At least two popes — John Paul II and Benedict XVI — used it as their Popemobile. Arnold Schwarzenegger had his converted to run on electricity. The armies of Canada, Norway, Argentina, and Switzerland all use them. The Crown Prince of Saudi Arabia reportedly has 30 or 40, all white. It won the Dakar Rally with Jacky Ickx at the wheel. In 1975, the Shah of Iran placed an order for 20,000 of them, but the coup effectively cancelled that. A man named Gunther Holtorf drove one nearly 900,000 kilometres, covering the distance to the moon and back, just because he wanted to.
The Mercedes-Benz G-Class has accomplished a lot in its 39-year life. The G-Wagen — short for Geländewagen or “Cross-Country Vehicle” — was a collaboration in the early 1970s between Mercedes and Steyr-Daimler-Puch (now part of the Canadian firm Magna International).
For 2019, and for the first time in its history, the G-Class has been redesigned. It’s all-new from the ground up. Can’t you tell? No? Well, good.
Our favourite thing about the all-new G is that it looks exactly the same as the old one. When you get something as right as Mercedes got the Geländewagen in 1979, the best thing to do is to leave it alone. See also: the Omega Speedmaster and Louis Vuitton steamer trunk.
Mercedes went to great lengths to ensure the doors on the new G open with the same soft clack as the old model, and they do. It’s delightful.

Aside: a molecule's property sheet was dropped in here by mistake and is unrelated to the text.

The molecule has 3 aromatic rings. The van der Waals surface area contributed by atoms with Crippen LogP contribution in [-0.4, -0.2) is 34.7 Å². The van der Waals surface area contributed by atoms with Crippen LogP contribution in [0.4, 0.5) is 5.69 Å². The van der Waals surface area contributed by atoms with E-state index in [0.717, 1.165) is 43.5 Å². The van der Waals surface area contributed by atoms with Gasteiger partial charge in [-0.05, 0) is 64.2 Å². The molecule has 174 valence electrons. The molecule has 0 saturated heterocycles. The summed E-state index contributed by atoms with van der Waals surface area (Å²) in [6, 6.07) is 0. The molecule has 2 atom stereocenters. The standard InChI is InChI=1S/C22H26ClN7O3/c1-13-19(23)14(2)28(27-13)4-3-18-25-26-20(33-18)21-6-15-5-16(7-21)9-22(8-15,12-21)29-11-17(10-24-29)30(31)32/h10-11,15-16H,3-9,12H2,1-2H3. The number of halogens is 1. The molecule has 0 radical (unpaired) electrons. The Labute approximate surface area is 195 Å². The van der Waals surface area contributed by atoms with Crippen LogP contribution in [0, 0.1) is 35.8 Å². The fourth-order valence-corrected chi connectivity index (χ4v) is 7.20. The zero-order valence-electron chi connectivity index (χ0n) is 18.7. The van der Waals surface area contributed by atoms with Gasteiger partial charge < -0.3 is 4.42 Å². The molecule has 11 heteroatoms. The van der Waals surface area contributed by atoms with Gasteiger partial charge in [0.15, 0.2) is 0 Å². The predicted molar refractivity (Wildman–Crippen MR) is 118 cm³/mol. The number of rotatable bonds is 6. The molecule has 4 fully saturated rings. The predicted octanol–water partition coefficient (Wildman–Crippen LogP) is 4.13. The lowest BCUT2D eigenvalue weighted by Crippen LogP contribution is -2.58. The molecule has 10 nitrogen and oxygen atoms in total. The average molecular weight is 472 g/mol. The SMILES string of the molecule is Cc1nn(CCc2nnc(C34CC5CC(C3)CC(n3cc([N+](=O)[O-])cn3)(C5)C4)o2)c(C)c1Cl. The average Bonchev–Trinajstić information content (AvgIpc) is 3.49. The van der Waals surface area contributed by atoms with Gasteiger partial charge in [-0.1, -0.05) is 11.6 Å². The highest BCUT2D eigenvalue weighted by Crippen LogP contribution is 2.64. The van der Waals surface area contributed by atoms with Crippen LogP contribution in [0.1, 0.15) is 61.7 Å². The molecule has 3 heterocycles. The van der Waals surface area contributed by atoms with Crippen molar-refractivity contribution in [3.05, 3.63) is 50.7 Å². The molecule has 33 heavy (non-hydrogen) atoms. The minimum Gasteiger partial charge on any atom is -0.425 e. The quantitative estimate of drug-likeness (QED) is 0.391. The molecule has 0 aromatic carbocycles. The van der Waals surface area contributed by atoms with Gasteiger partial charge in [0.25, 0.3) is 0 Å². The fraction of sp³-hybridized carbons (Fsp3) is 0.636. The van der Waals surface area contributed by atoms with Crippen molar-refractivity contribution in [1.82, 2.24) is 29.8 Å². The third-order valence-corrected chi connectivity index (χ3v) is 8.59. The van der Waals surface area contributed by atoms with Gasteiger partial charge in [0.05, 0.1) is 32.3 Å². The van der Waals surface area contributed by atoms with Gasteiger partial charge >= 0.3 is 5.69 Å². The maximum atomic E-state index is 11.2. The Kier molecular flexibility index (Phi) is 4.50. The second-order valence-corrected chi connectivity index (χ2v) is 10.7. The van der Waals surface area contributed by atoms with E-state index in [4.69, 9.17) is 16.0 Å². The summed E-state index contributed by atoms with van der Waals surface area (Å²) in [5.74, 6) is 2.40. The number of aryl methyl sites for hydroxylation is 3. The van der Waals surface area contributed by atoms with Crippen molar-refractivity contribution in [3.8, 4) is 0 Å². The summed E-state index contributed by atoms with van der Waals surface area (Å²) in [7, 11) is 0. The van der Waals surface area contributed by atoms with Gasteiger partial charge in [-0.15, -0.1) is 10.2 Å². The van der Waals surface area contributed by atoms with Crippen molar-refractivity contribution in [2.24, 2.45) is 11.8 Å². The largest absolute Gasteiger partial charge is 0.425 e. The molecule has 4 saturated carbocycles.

Under the straight, flat-metal exterior, however, much has changed. It’s still a real truck — with body-on-frame construction — but its weight is down 170 kilograms, and the front suspension is independent, which has many benefits. For one, the steering now feels like it is actually connected to the front wheels. For another, the ride has gone from being something you need to apologize to passengers for to something that you could live with on a daily basis. The cabin is much more spacious, and equipped with all of the screens and latest electronic gadgets that Benz can throw at it.
Mercedes says the big reason for the redesign was to ensure the G-Class is able to crush all future crash and emissions regulations, allowing it to live on for another 30 years.
It’s a bona fide icon that you can buy brand-new from a showroom — and we suggest you do.